Few came closer to actually realising the grandest of grand designs imagined than Edwin Lutyens, called upon to realise something close to George Elliot’s Imperial Palace of God in New Delhi, or to avoiding its absorption and demise in the ensuing mix.
As much as is needed: Employing the lightest means
But as Lutyens’ drawings for the everyday quarters and services behind the monumental parade of George V’s vice-regal capital show, perhaps the best chance of realising and preserving a vast coherent scheme comes in doing as little as is needed, rather than as much as might be desired, and often — as Rossi also pleaded, and as Fritz Ebhardt’s housing for a military clothing plant make clear — in applying to them a familiar, even archetypal language, like that of a harbour warehouse, that can bear extended repetition and be varied to scale and use.
One gets a clearer vision backward to another day’s sense of the future from the 'Googies' and 'atomic' suburbs of Los Angeles, in which today’s useful mundane was cast in the sheen of tomorrow, than in the ever-straining conscious futurism of Disney’s Tomorrowland or the pointless Theme Building at LAX.
Hence to the less, to the least, and to the fancies that might be made of nothing. Here, in contrast to the splendour of Taraval’s theatrical city, in which actors had nothing but the dissolving perspective of a backdrop against which to act, is Duilio Cambellotti’s stage for classical dramas: a set of sculpted levels signifying at once very nearly nothing and something intensely emotional, as the shapes of the voids seem to talk already of the cries of grief and chants of resignation that bodies will mime and mouth upon them.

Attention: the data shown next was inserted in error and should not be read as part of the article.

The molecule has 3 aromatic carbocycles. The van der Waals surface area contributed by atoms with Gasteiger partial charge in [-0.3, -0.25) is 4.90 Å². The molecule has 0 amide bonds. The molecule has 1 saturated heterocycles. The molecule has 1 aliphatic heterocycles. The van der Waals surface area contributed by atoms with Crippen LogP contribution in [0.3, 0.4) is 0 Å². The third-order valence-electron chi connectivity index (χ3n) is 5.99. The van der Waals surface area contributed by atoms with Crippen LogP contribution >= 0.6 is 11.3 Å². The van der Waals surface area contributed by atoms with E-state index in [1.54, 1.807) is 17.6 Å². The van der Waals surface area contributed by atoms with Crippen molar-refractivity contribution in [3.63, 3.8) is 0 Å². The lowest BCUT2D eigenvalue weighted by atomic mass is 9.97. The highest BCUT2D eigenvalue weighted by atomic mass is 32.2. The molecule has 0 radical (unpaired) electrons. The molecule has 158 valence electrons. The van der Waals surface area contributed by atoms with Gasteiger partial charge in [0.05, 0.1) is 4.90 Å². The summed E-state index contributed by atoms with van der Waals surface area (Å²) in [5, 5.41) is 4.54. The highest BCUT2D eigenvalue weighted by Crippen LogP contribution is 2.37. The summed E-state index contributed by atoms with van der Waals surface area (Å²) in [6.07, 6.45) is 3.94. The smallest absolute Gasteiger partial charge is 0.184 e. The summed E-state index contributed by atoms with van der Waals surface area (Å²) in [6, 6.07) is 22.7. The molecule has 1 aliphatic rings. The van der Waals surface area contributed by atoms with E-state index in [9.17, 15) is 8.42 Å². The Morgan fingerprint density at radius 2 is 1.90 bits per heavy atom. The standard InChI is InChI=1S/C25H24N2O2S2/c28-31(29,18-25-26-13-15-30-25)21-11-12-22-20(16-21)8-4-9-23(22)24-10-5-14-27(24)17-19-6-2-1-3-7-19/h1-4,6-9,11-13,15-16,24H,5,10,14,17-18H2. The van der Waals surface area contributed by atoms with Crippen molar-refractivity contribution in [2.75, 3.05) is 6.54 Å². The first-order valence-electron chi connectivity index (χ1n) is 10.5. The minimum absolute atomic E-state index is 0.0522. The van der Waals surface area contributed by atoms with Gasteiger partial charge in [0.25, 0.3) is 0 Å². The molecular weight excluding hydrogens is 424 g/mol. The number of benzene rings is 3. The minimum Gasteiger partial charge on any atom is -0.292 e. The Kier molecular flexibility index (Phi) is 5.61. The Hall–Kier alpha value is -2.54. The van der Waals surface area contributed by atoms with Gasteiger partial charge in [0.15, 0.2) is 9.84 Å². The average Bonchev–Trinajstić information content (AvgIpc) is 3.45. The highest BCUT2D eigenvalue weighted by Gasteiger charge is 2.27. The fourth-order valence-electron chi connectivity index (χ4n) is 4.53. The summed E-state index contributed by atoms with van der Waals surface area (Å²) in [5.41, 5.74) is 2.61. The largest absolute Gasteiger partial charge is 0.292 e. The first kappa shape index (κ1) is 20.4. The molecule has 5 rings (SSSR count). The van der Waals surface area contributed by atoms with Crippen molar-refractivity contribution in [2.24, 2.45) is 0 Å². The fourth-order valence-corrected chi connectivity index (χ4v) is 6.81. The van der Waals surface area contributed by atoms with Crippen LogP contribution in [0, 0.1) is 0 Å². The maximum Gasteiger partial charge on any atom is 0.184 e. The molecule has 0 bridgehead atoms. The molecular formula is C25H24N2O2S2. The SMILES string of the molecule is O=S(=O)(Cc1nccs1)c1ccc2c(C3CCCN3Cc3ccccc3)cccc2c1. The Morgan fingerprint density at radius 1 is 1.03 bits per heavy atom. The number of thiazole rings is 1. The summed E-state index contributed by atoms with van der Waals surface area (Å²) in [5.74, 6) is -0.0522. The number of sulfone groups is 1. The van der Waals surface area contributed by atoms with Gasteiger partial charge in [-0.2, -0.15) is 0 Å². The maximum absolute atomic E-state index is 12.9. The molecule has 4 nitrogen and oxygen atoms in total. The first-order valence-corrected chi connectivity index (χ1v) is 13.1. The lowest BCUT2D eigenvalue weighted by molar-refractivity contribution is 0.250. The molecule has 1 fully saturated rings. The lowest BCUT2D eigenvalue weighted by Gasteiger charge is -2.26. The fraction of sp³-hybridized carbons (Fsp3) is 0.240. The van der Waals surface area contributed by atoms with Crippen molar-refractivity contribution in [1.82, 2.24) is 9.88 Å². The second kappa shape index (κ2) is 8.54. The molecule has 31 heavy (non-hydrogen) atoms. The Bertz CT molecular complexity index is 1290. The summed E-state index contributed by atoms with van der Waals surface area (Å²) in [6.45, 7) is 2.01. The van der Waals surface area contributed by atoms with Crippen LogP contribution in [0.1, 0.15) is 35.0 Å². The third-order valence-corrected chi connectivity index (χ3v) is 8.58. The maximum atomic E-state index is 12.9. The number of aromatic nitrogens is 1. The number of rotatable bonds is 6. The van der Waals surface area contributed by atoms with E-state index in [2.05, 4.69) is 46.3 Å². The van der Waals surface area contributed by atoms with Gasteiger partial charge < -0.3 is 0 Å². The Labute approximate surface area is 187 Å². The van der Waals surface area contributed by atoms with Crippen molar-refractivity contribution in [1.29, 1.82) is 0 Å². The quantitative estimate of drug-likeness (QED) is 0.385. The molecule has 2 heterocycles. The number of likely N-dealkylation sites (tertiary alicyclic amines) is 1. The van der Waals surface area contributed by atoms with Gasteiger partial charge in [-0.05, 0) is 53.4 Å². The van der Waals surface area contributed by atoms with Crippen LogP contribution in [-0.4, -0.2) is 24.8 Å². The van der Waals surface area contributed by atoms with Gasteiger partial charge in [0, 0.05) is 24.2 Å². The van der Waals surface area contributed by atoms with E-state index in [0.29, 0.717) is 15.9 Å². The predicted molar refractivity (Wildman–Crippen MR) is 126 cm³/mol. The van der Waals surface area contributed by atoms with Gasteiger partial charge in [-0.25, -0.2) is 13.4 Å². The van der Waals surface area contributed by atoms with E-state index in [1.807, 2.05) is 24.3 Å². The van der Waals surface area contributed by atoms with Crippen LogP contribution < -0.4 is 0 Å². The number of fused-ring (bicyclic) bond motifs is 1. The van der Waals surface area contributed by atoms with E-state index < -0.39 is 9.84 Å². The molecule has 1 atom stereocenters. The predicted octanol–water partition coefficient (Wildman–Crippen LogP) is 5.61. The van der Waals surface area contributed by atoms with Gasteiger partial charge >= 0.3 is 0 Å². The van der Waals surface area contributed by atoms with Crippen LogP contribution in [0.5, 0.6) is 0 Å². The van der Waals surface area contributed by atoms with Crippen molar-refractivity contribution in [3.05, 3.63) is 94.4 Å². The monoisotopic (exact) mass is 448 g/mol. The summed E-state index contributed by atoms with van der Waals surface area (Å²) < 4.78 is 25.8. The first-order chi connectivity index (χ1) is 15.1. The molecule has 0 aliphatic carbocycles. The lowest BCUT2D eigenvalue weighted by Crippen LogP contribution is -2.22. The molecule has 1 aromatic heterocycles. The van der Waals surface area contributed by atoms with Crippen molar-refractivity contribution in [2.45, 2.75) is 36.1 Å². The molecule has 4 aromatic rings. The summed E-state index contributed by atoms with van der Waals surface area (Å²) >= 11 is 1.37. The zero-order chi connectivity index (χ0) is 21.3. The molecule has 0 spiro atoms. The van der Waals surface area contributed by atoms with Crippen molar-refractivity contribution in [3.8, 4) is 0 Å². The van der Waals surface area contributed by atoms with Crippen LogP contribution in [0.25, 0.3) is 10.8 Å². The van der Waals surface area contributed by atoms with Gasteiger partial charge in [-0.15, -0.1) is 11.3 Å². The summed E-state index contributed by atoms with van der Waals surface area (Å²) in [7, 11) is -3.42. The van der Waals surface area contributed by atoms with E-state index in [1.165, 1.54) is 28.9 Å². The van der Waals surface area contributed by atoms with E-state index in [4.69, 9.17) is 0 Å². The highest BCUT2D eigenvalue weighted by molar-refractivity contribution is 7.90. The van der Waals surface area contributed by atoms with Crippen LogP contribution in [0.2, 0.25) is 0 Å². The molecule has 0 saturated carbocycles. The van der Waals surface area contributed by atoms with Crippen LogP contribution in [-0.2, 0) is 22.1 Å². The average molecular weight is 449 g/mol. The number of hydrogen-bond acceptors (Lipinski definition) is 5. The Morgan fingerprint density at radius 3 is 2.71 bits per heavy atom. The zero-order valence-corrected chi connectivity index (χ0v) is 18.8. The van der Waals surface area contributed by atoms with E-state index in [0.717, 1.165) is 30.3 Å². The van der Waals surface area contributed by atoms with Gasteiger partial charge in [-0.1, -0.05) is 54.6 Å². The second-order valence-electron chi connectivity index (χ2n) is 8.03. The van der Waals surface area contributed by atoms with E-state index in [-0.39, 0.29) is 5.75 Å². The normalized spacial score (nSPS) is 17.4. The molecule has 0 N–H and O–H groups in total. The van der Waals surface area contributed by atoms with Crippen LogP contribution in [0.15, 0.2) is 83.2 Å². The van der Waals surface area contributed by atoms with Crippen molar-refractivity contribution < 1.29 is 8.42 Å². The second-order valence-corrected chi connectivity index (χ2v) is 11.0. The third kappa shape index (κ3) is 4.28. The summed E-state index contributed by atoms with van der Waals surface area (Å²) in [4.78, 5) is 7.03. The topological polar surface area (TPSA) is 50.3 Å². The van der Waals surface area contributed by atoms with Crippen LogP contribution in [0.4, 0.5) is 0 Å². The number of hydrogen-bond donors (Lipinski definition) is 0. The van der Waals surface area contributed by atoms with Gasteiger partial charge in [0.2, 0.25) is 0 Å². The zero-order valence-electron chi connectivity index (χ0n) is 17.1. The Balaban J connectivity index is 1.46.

Thirty years later in Brussels Le Corbusier would build a pavilion out of coloured light and sound — a poème électronique whose architectural enclosure was dismissively assigned to his composer-assistant Iannis Xenakis — the real form being in the intangibles projected within.
It was Xenakis who worked with him on the acoustics of the Chandigarh assembly, for which drawings show architects working not with visual shapes which are rendered almost invisibly, but, like the Cistercian monks, with how to construct space for sound waves within them.
The Italian avant-gardist Ugo La Pietra went further, looking toward a future city in which the electronic poem was actually enough. A tiny fixed shelter for one human and a telephone would be a traveller’s vademecum, calling in all the social and built forces of the world that might (or might not) still be around it.
Ernest Born, designing a grand entry for the Golden Gate Fair in San Francisco, chooses simply to erect scrims to baffle the winds from the ocean and to use these airs as a welcome.
The situationist artist/architect Constant, in returning to a “New Babylon”, does something very similar in imagining an urbanism of the future composed mostly of Brechtian banners, just as Cedric Price’s response to a competition for the West Side railyards in New York was to erect wind machines in a void, bringing the spacious drama of elemental forces into a crowded, unbreathable and 'delirious' city.
It is in the same spirit that Yona Friedman visualised his future cities not as masonry shapes in a new landscape but simply as a second tier of framework hovering above the old one. But none have yet gone so far in praise of the void as the art nouveau artist Charles-Marie Dulac, who saw for his hymn to creation all he needed of architecture in the vaulted space beneath a forest’s trees.
– Niall Hobhouse and Nicholas Olsberg
Title image: Charles-Marie Dulac (1865–1898), View of Fontainbleau Forest: preliminary study for 'La Voie Bénie' of the 'Le Cantique des créatures' cycle, c. 1894. Pencil, India ink heightened with white chalk 315 × 480 mm.